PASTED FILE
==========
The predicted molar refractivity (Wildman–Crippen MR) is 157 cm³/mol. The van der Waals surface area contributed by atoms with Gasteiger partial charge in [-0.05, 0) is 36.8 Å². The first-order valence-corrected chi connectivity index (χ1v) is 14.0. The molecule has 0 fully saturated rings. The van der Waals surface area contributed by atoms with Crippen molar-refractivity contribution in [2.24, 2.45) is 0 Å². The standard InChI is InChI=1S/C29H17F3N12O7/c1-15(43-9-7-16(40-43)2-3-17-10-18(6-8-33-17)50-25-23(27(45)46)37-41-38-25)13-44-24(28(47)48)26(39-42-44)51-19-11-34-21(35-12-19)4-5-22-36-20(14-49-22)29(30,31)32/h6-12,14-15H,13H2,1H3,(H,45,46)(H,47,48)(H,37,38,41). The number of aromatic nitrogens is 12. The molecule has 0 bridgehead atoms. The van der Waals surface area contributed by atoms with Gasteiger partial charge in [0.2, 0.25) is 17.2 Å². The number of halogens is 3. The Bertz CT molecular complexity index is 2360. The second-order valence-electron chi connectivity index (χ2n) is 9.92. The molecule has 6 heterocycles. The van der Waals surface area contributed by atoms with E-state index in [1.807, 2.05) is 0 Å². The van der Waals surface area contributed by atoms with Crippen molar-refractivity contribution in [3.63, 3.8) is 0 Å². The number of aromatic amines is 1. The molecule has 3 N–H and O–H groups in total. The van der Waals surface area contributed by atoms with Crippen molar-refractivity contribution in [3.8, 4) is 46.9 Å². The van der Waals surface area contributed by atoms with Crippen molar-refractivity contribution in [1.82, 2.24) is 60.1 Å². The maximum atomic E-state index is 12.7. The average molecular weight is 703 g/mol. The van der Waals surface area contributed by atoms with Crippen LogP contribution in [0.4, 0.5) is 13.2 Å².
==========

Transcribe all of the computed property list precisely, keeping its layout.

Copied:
The predicted molar refractivity (Wildman–Crippen MR) is 157 cm³/mol. The van der Waals surface area contributed by atoms with Gasteiger partial charge in [-0.05, 0) is 36.8 Å². The first-order valence-corrected chi connectivity index (χ1v) is 14.0. The molecule has 0 fully saturated rings. The van der Waals surface area contributed by atoms with Crippen molar-refractivity contribution in [2.24, 2.45) is 0 Å². The standard InChI is InChI=1S/C29H17F3N12O7/c1-15(43-9-7-16(40-43)2-3-17-10-18(6-8-33-17)50-25-23(27(45)46)37-41-38-25)13-44-24(28(47)48)26(39-42-44)51-19-11-34-21(35-12-19)4-5-22-36-20(14-49-22)29(30,31)32/h6-12,14-15H,13H2,1H3,(H,45,46)(H,47,48)(H,37,38,41). The number of aromatic nitrogens is 12. The molecule has 0 bridgehead atoms. The van der Waals surface area contributed by atoms with Gasteiger partial charge in [0.2, 0.25) is 17.2 Å². The number of halogens is 3. The Bertz CT molecular complexity index is 2360. The second-order valence-electron chi connectivity index (χ2n) is 9.92. The molecule has 6 heterocycles. The van der Waals surface area contributed by atoms with E-state index in [1.807, 2.05) is 0 Å². The van der Waals surface area contributed by atoms with Crippen molar-refractivity contribution in [3.63, 3.8) is 0 Å². The number of aromatic amines is 1. The molecule has 3 N–H and O–H groups in total. The van der Waals surface area contributed by atoms with Crippen molar-refractivity contribution in [3.8, 4) is 46.9 Å². The van der Waals surface area contributed by atoms with Crippen molar-refractivity contribution in [1.82, 2.24) is 60.1 Å². The maximum atomic E-state index is 12.7. The average molecular weight is 703 g/mol. The van der Waals surface area contributed by atoms with Crippen LogP contribution in [0.4, 0.5) is 13.2 Å².